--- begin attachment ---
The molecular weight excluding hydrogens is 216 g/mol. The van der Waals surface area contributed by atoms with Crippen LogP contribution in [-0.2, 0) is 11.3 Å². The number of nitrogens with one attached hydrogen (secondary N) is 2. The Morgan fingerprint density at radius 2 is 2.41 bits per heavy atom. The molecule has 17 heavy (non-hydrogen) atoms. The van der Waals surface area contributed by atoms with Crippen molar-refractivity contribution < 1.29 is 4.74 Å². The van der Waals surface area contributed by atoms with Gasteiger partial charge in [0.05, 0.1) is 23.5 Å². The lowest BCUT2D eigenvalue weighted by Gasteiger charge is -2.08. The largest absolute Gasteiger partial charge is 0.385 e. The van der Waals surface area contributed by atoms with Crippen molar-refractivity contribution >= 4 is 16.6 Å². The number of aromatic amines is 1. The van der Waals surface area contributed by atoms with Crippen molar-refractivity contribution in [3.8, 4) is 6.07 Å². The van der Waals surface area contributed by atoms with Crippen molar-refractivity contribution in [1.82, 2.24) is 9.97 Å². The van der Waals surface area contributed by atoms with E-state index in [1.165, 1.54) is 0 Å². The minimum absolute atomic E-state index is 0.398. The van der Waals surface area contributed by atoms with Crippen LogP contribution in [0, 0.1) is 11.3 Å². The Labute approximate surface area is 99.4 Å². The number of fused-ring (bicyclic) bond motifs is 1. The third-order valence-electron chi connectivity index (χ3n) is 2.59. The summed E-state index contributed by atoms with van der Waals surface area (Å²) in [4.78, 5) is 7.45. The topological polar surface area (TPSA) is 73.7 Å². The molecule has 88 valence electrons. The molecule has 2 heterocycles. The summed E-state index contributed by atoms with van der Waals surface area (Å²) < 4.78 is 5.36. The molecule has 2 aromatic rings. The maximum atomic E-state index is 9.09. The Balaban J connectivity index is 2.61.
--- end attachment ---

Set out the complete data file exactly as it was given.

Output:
The molecular weight excluding hydrogens is 216 g/mol. The van der Waals surface area contributed by atoms with Crippen LogP contribution in [-0.2, 0) is 11.3 Å². The number of nitrogens with one attached hydrogen (secondary N) is 2. The Morgan fingerprint density at radius 2 is 2.41 bits per heavy atom. The molecule has 17 heavy (non-hydrogen) atoms. The van der Waals surface area contributed by atoms with Crippen molar-refractivity contribution < 1.29 is 4.74 Å². The van der Waals surface area contributed by atoms with Gasteiger partial charge in [0.05, 0.1) is 23.5 Å². The lowest BCUT2D eigenvalue weighted by Gasteiger charge is -2.08. The largest absolute Gasteiger partial charge is 0.385 e. The van der Waals surface area contributed by atoms with Crippen molar-refractivity contribution >= 4 is 16.6 Å². The number of aromatic amines is 1. The van der Waals surface area contributed by atoms with Crippen molar-refractivity contribution in [3.8, 4) is 6.07 Å². The van der Waals surface area contributed by atoms with Crippen molar-refractivity contribution in [1.82, 2.24) is 9.97 Å². The van der Waals surface area contributed by atoms with E-state index in [1.165, 1.54) is 0 Å². The minimum absolute atomic E-state index is 0.398. The van der Waals surface area contributed by atoms with Crippen LogP contribution in [0, 0.1) is 11.3 Å². The Labute approximate surface area is 99.4 Å². The number of fused-ring (bicyclic) bond motifs is 1. The third-order valence-electron chi connectivity index (χ3n) is 2.59. The summed E-state index contributed by atoms with van der Waals surface area (Å²) in [4.78, 5) is 7.45. The topological polar surface area (TPSA) is 73.7 Å². The molecule has 88 valence electrons. The molecule has 2 heterocycles. The summed E-state index contributed by atoms with van der Waals surface area (Å²) < 4.78 is 5.36. The molecule has 2 aromatic rings. The maximum atomic E-state index is 9.09. The Balaban J connectivity index is 2.61.